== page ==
A high profile British homosexual activist wants the age of sexual consent lowered to 14. Peter Tatchell earlier called for Pope Benedict to be prosecuted for “covering up” clerical sexual abuse.
However, on the Big Think website recently Tatchell plugged for legalising younger sex in America on the basis that even now it “is
mostly consenting, safe and fun”.
He made his claims in one of a series of articles on “dangerous ideas”.
Dangerous, certainly, but also just a bit surprising in view of
this year’s paedophilia scandals and his campaign against Pope
Benedict’s visit to the UK. “Benedict XVI put the interests and image of the church before the welfare of children and young people. He is unfit to remain as Pope,” trumpeted Tatchell back in March.
Now, by a tortured logic he claims that a lower age of consent is “the
best way” to protect young people from abuse. His arguments boil down to
* The kids are doing it anyway.
* Current laws criminalise teenagers.
* Young people under 16 have the right to decide when to have sex.
Actually, in making the last claim Tatchell puts no lower age limit.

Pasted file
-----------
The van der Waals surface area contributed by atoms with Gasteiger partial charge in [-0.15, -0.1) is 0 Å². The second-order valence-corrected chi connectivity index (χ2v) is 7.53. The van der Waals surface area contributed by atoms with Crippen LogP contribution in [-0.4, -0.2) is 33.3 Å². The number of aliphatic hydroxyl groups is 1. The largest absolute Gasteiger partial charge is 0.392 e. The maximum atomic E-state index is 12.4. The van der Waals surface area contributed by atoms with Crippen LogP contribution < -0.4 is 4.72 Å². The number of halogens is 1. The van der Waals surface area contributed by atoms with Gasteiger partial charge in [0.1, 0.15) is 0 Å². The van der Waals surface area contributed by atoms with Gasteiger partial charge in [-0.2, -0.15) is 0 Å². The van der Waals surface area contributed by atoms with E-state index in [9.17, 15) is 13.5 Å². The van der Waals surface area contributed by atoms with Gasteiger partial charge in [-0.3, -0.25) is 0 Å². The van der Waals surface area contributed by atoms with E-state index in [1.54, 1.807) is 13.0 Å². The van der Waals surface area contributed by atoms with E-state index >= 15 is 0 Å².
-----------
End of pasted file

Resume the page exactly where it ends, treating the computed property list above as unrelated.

This fits with his recipe for protecting kids from peer pressure and
paedophiles: “giving them frank, high quality sex and relationship
education from an early age”. As we have noted elsewhere on this site recently, for some people that means nursery school.
Primed with sexual information from the age of three and the idea that sex is a kind of “fun” they have a right to, how would today’s 14-year-olds (and, inevitably, those who can pass for 14) be better equipped to resist the advances of adult men than the young teens who fell under the power of paedophile priests 20 or 30 years ago?
In the end, Tatchell’s case seems to rest on a view of sex as the driving force
and highest achievement of human life — from “an early age”. It is a
view that some adults may find convenient but which common sense rejects
as contrary to the good of children and society. Thus the editors of
Big Think conclude:
Why We Should Reject This
Of course there will always be underage people who have sex, but that
doesn’t mean the law should condone it. Sex is a very complicated part
of human behavior that is too nuanced for young people to understand. In
fact, studies have shown that people, especially girls, who have sex at
a young age often regret it. One study in New Zealand found that 70% of
girls who had sex before the age of 16 wished they hadn’t done so. In a
column for Telegraph, writer David Lindsay argues, “sex is for people
who can cope with the consequences, physical and otherwise. In a word,